Due to the recent death of a friend, up-and-coming dancehall artiste Gramma Zone is injecting some inspiration into the music industry with his newly released single ‘Gold Medal’.
The artiste, given name Miguel Reid, said he felt the need to write and release this song after a conversation he had with his friend Omar Francis, the Jamaica Labour Party (JLP) caretaker for the Point Hill division in St Catherine, who died in a motor vehicle accident in June.
“I know him from UWI; he was my block brother and we would play football every Sunday. One morning Omar and I were talking and he was saying ‘you know me want be a prime minister’ and I was saying ‘you know me want a Grammy’,” Gramma Zone recounted.
He continued: “At one point he said to me ‘Where you think is the richest place on earth?” and we were laughing because we knew the answer is the cemetery because there are so many talented people who didn’t have the courage to follow their dreams.”
Garmma Zone, during his recollection, disclosed that Francis said that he was not going to stop until he reached the highest point in his political career as he was planning to dedicate his whole life to the profession.
“About a week later I woke up in the morning and I saw on someone’s status that my friend, my bredren crashed and died. And I was just looking at the fact that this man had his talent and skill and now he just made the cemetery more wealthy. This shook me and I didn’t want that to be a part of my journey so I said I can’t go to the cemetery with the talent that God gave me so I decided to just go 100 per cent, because at the end of the day we have nothing to lose,” Gramma Zone explained.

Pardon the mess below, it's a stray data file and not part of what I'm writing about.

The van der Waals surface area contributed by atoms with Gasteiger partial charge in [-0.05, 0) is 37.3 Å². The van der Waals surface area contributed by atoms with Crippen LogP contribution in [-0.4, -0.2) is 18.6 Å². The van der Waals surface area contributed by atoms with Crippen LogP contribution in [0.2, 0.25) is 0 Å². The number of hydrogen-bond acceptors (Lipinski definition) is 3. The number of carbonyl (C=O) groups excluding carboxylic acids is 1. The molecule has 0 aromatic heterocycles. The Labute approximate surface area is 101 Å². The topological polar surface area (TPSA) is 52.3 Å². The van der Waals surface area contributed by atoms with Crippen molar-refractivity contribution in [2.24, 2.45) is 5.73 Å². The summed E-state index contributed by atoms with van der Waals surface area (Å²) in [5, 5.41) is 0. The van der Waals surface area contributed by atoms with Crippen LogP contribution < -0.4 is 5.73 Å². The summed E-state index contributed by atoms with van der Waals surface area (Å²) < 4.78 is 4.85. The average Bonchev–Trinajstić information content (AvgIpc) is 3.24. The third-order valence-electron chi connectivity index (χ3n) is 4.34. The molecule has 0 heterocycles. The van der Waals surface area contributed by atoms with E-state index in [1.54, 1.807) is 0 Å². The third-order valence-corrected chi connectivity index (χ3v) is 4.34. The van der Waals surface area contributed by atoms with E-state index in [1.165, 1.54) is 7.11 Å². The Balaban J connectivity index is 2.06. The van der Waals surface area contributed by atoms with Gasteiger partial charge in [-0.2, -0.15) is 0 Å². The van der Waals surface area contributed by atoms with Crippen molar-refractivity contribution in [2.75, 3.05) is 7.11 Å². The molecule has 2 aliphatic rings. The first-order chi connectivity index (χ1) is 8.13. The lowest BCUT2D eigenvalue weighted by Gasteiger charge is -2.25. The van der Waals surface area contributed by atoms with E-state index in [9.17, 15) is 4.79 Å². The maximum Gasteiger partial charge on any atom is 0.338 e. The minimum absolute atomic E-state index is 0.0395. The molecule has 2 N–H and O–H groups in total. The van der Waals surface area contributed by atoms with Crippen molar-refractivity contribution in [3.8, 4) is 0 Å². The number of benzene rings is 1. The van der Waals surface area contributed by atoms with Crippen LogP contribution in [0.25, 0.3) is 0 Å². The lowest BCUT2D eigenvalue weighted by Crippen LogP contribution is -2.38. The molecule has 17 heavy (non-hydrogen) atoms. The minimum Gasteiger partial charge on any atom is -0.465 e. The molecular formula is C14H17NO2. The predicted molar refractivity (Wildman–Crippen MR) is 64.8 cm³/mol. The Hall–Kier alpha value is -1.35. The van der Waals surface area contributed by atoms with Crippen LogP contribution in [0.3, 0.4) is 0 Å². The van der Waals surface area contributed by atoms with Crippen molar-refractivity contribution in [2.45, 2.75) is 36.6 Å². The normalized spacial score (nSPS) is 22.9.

The 32-year-old stated that ‘Gold Medal’ is encouraging people to go for their dreams and aspirations even when things seem difficult.
It is only the latest of Gramma Zone’s projects, however, as he told OBSERVER ONLINE that he is “not a newbie” to the industry.
He initially became interested in music from his father who was also a musician.
“My father is a musician as well, he didn’t make it big, but to me, he is my first star. I could see first-hand how my father made some wicked songs and me actually used to go school and sing his songs for my classmates and me used to get a bag a forward from them,” the artiste explained.
“When I was in grade seven at St Catherine High School, I remember one day somebody came to me and said ‘everyday you sing da song deh, you can’t make a new song with my name in it?’ and then everybody in the class start tell me say ‘put my name, put my name’ but my father never have no song with my classmate dem name so me under pressure now and everybody a seh them want it tomorrow,” he laughed.
He went on to explain that while writing he realised that he had a talent for the art as the song sounded “so amazing”. He went as far as to perform it the next day during devotion.
Gramma Zone said that this feedback from his classmates and teachers encouraged him to continue writing music and he has not stopped since.
The artiste said that over the years of his music career he has tried to remain relevant to the changing sounds in dancehall. He added that his type of music is big on inspiration as he has seen many people crumble under societal pressure.
Gramma Zone noted, however, that he also branches out to sing more “raunchy, sexy songs” for his female audience and can also go the route of more violent lyrics.
He revealed to OBSERVER ONLINE that the theme of motivating others will continue in his next single ‘Greatness’ which is a sequel to ‘Gold Medal’ and will be released in two weeks.
His catalogue can be found on YouTube and all music streaming platforms and social media.